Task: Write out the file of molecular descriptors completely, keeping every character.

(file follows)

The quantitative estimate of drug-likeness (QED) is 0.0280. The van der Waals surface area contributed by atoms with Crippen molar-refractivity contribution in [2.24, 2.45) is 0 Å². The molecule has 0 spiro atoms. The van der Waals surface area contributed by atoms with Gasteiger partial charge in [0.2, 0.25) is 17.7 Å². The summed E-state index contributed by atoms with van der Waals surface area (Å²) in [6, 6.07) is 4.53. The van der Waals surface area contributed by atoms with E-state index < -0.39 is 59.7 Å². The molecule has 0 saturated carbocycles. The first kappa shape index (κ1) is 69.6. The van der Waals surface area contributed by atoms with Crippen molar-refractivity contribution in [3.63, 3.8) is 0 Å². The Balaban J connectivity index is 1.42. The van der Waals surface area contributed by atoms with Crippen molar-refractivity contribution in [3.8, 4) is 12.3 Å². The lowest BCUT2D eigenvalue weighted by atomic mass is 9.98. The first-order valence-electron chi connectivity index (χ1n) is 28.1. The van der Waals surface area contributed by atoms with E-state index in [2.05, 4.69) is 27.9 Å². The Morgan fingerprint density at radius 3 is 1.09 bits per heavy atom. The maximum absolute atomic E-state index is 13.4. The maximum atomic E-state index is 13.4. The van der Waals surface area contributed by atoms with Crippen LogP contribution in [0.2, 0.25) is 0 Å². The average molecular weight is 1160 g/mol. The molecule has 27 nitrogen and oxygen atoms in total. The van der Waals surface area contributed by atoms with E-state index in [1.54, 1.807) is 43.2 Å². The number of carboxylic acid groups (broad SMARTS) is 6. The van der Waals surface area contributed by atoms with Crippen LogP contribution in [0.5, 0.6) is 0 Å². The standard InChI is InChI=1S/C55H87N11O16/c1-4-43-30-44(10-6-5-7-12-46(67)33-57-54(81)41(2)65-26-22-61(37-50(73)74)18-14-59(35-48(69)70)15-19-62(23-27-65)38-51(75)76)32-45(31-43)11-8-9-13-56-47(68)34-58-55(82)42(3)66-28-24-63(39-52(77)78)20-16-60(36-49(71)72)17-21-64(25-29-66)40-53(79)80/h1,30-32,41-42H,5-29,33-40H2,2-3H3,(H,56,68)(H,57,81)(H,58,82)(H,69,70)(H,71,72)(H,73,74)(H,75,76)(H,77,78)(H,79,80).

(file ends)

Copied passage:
The quantitative estimate of drug-likeness (QED) is 0.0280. The van der Waals surface area contributed by atoms with Crippen molar-refractivity contribution in [2.24, 2.45) is 0 Å². The molecule has 0 spiro atoms. The van der Waals surface area contributed by atoms with Gasteiger partial charge in [0.2, 0.25) is 17.7 Å². The summed E-state index contributed by atoms with van der Waals surface area (Å²) in [6, 6.07) is 4.53. The van der Waals surface area contributed by atoms with E-state index < -0.39 is 59.7 Å². The molecule has 0 saturated carbocycles. The first kappa shape index (κ1) is 69.6. The van der Waals surface area contributed by atoms with Crippen molar-refractivity contribution in [3.63, 3.8) is 0 Å². The Balaban J connectivity index is 1.42. The van der Waals surface area contributed by atoms with Crippen molar-refractivity contribution in [3.8, 4) is 12.3 Å². The lowest BCUT2D eigenvalue weighted by atomic mass is 9.98. The first-order valence-electron chi connectivity index (χ1n) is 28.1. The van der Waals surface area contributed by atoms with E-state index in [2.05, 4.69) is 27.9 Å². The Morgan fingerprint density at radius 3 is 1.09 bits per heavy atom. The maximum absolute atomic E-state index is 13.4. The maximum atomic E-state index is 13.4. The van der Waals surface area contributed by atoms with Crippen LogP contribution in [0.2, 0.25) is 0 Å². The average molecular weight is 1160 g/mol. The molecule has 27 nitrogen and oxygen atoms in total. The van der Waals surface area contributed by atoms with E-state index in [1.54, 1.807) is 43.2 Å². The number of carboxylic acid groups (broad SMARTS) is 6. The van der Waals surface area contributed by atoms with Crippen LogP contribution in [0.5, 0.6) is 0 Å². The standard InChI is InChI=1S/C55H87N11O16/c1-4-43-30-44(10-6-5-7-12-46(67)33-57-54(81)41(2)65-26-22-61(37-50(73)74)18-14-59(35-48(69)70)15-19-62(23-27-65)38-51(75)76)32-45(31-43)11-8-9-13-56-47(68)34-58-55(82)42(3)66-28-24-63(39-52(77)78)20-16-60(36-49(71)72)17-21-64(25-29-66)40-53(79)80/h1,30-32,41-42H,5-29,33-40H2,2-3H3,(H,56,68)(H,57,81)(H,58,82)(H,69,70)(H,71,72)(H,73,74)(H,75,76)(H,77,78)(H,79,80).